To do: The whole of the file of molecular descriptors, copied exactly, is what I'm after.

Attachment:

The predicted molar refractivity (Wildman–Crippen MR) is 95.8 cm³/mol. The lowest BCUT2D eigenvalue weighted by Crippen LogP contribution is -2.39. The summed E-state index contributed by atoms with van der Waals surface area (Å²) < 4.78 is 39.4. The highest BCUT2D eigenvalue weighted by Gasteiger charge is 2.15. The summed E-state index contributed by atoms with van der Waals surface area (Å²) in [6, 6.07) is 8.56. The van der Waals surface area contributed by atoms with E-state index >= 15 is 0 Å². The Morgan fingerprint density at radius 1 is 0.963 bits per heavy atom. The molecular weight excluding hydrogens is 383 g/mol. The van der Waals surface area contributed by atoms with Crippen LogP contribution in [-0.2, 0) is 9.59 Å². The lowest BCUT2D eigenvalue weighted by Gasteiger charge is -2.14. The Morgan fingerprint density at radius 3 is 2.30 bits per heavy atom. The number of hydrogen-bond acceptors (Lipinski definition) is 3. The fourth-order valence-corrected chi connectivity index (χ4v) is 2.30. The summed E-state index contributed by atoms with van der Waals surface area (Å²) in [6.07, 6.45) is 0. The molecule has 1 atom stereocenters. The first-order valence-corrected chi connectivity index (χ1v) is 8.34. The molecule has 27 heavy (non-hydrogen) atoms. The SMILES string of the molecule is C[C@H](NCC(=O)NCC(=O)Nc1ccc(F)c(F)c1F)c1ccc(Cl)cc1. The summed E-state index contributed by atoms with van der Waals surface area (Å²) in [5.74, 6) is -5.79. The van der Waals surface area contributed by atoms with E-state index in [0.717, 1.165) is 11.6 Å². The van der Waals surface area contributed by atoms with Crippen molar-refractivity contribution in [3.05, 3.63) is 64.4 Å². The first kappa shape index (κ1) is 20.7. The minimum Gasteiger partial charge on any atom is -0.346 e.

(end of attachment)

The predicted molar refractivity (Wildman–Crippen MR) is 95.8 cm³/mol. The lowest BCUT2D eigenvalue weighted by Crippen LogP contribution is -2.39. The summed E-state index contributed by atoms with van der Waals surface area (Å²) < 4.78 is 39.4. The highest BCUT2D eigenvalue weighted by Gasteiger charge is 2.15. The summed E-state index contributed by atoms with van der Waals surface area (Å²) in [6, 6.07) is 8.56. The van der Waals surface area contributed by atoms with E-state index >= 15 is 0 Å². The Morgan fingerprint density at radius 1 is 0.963 bits per heavy atom. The molecular weight excluding hydrogens is 383 g/mol. The van der Waals surface area contributed by atoms with Crippen LogP contribution in [-0.2, 0) is 9.59 Å². The lowest BCUT2D eigenvalue weighted by Gasteiger charge is -2.14. The Morgan fingerprint density at radius 3 is 2.30 bits per heavy atom. The number of hydrogen-bond acceptors (Lipinski definition) is 3. The fourth-order valence-corrected chi connectivity index (χ4v) is 2.30. The summed E-state index contributed by atoms with van der Waals surface area (Å²) in [6.07, 6.45) is 0. The molecule has 1 atom stereocenters. The first-order valence-corrected chi connectivity index (χ1v) is 8.34. The molecule has 27 heavy (non-hydrogen) atoms. The SMILES string of the molecule is C[C@H](NCC(=O)NCC(=O)Nc1ccc(F)c(F)c1F)c1ccc(Cl)cc1. The summed E-state index contributed by atoms with van der Waals surface area (Å²) in [5.74, 6) is -5.79. The van der Waals surface area contributed by atoms with E-state index in [0.717, 1.165) is 11.6 Å². The van der Waals surface area contributed by atoms with Crippen molar-refractivity contribution in [3.05, 3.63) is 64.4 Å². The first kappa shape index (κ1) is 20.7. The minimum Gasteiger partial charge on any atom is -0.346 e.